Op-Ed: Governor Can and Should Stop Predatory Lending in Illinois with the Stroke of His Pen

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Illinois State Senator Jacqueline Collins (Loyola Law Chicago/Twitter)

If we want to build economic stability in communities that have been devastated by the deadly COVID pandemic and its destructive economic wake, we must first shore up protections against practices that strip the meager wealth of those very communities. That’s why I call on Governor Pritzker to swiftly sign SB 1792, the Predatory Loan Prevention Act, and bring down 297% interest rates on payday and car-title loans to 36%.

I sponsored SB 1792 as part of the economic equity omnibus package proposed by the Illinois Legislative Black Caucus, and I am pleased that it passed with broad bipartisan support — unanimously in the House. My esteemed colleagues clearly see through claims of predatory lenders that they are serving our communities, and understand the depth of the harm caused when the proverbial redline is drawn around communities of color, with responsible, safe financial services walled out and toxic products funneled in.

The racial wealth gap is stunning in its scale, as wide as it was in 1968, with Black households holding less than a tenth of the wealth of white families. The foreclosure crisis set back families who were painstakingly making progress toward middle-class security, and that lost wealth has not been recovered. Now we see the worst health calamity in recent history taking both the lives and the livelihoods of people of color disproportionately.

The omnibus bill proposed major long-term strategies for addressing these deep economic inequities, but stopping the high- cost debt trap of payday lending is a relatively swift first step toward relief. Thousands of Illinois families are stuck in these loans every year, which are deceptively marketed as quick relief when they are actually designed with terms that make it very difficult for cash-strapped people to pay them off and move on. They suck fees out of their customers’ bank accounts unrelentingly, until these families are much worse off than when they first took the loan, and often even driven out of mainstream banking and into bankruptcy.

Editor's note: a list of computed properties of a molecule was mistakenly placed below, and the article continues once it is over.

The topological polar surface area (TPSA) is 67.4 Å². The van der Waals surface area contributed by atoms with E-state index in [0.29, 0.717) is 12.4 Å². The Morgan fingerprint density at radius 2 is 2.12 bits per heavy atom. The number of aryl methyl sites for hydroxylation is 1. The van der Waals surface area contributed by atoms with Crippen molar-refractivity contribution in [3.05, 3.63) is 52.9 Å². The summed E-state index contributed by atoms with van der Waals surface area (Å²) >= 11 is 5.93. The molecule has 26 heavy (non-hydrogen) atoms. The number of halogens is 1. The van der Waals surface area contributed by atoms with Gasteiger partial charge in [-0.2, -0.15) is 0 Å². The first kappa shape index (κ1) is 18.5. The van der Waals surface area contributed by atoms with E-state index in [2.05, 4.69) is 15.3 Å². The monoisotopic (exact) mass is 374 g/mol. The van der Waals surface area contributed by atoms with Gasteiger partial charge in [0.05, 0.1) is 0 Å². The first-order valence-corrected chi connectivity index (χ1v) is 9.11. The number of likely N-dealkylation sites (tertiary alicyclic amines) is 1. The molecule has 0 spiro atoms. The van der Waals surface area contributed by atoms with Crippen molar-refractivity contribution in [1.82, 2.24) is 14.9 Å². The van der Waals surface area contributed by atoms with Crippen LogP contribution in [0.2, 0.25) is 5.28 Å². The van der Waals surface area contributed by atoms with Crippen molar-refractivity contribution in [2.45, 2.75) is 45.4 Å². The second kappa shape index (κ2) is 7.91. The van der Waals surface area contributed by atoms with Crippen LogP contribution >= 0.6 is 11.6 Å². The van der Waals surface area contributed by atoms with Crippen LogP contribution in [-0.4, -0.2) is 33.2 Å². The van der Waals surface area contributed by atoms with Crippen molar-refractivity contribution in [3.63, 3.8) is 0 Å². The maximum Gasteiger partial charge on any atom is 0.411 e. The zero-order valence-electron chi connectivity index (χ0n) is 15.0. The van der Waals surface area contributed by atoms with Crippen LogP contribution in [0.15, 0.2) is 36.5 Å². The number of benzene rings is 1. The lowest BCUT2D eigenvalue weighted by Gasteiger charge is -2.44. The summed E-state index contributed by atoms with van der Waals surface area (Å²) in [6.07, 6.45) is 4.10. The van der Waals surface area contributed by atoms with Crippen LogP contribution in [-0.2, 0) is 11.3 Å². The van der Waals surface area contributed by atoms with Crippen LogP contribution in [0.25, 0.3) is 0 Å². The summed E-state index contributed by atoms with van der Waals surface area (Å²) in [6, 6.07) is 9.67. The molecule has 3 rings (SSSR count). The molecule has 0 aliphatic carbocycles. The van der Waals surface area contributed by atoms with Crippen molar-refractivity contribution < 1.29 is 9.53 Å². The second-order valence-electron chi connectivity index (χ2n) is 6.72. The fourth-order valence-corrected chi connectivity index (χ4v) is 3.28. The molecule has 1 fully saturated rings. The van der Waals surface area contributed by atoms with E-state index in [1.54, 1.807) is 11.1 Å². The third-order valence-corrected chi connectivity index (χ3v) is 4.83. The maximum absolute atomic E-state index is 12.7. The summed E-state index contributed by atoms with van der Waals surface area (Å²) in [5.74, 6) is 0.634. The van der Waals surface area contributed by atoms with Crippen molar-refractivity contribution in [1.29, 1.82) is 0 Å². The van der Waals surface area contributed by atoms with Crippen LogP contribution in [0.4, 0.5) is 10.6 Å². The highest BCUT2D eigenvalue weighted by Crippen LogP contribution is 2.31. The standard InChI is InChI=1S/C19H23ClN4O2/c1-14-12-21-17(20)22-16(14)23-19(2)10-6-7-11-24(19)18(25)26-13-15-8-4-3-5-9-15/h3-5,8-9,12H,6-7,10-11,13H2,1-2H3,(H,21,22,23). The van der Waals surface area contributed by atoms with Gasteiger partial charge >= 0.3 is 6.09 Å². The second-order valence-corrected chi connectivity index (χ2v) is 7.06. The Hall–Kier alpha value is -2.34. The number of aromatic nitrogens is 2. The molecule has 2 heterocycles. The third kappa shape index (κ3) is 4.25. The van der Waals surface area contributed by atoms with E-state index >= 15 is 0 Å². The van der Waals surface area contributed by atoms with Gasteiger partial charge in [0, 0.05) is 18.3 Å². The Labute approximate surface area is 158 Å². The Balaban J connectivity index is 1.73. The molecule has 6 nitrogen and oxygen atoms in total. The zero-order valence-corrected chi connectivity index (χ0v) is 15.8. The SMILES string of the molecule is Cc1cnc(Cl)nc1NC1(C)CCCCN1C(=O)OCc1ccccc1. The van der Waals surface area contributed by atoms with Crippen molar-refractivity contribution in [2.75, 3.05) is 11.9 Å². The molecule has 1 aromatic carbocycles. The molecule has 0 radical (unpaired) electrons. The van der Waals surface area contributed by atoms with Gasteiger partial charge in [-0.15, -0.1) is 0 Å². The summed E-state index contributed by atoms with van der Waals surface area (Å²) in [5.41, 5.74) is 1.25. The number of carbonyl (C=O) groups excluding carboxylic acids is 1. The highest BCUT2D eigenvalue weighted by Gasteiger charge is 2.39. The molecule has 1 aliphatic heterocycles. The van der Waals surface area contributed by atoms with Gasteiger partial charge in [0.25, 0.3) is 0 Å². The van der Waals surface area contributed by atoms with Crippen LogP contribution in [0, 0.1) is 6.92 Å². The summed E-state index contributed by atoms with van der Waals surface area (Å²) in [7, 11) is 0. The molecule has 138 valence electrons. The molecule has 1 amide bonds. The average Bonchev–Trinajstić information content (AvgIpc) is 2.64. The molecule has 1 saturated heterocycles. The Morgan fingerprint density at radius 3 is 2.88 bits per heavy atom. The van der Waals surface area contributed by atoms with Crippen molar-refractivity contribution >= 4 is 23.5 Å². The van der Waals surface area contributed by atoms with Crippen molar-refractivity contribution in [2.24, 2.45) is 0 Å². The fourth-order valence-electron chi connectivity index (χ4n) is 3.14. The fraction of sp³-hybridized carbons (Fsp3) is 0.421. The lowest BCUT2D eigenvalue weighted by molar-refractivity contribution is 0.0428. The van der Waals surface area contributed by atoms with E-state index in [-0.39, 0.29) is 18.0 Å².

One Chicago borrower took a $1,200 loan at 197% APR to support her small business, has so far paid back nearly $3,000, and will have paid at least $5,461 by the time the loan is paid off. One person’s experience being caught up in a wealth-stripping machine that is set up lawfully if unethically in hundreds of locations across the state adds up to a scheme of major proportions. Illinois families pay over $500 million per year to these predatory lenders, the fourth highest wealth drain from predatory lending in the country.

This is a huge amount of wealth transferred from those with the very least – nearly half of Illinois payday loan borrowers earn less than $30,000 per year – to companies set up entirely to keep this machine going. Payday lenders make 75% of their fees from borrowers with more than 10 loans per year.

Data from the Woodstock Institute show the racial disparities in Chicago, where zip codes in communities of color represent 47% of the city’s population but have 72% of the city’s payday loans. If you live in Austin, you are 13 times more likely to have a payday loan than if you live in Lincoln Park.

Austin is also, incidentally, one of the neighborhoods hardest hit by COVID. But while you may have difficulty finding a COVID testing or vaccination site in Austin, you will have no trouble at all coming across a payday loan store that is ready, willing and able to draw you into a machine bearing a neon sign that promises relief, but that keeps you entrapped in an engine cranking along until there are no funds left in your bank account to feed it.

Seventeen states and DC have already put a stop to this bad business by limiting interest rates on payday loans to around 36%. Illinois has so far been behind the times, but once Governor Pritzker has signed the Predatory Loan Prevention Act, we will join a trend toward broader protections across the country, and can move on to the business of rebuilding economic stability in our communities with safe, responsible resources and opportunities for families who are currently suffering from immense loss.

Illinois State Senator Jacqueline Collins serves the 16th Senate District.

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1 COMMENT

  1. Just so you know, that the payday loan industry employs a lot of African and Latin Americans and if this 36% is imposed, a lot of us will be without jobs.

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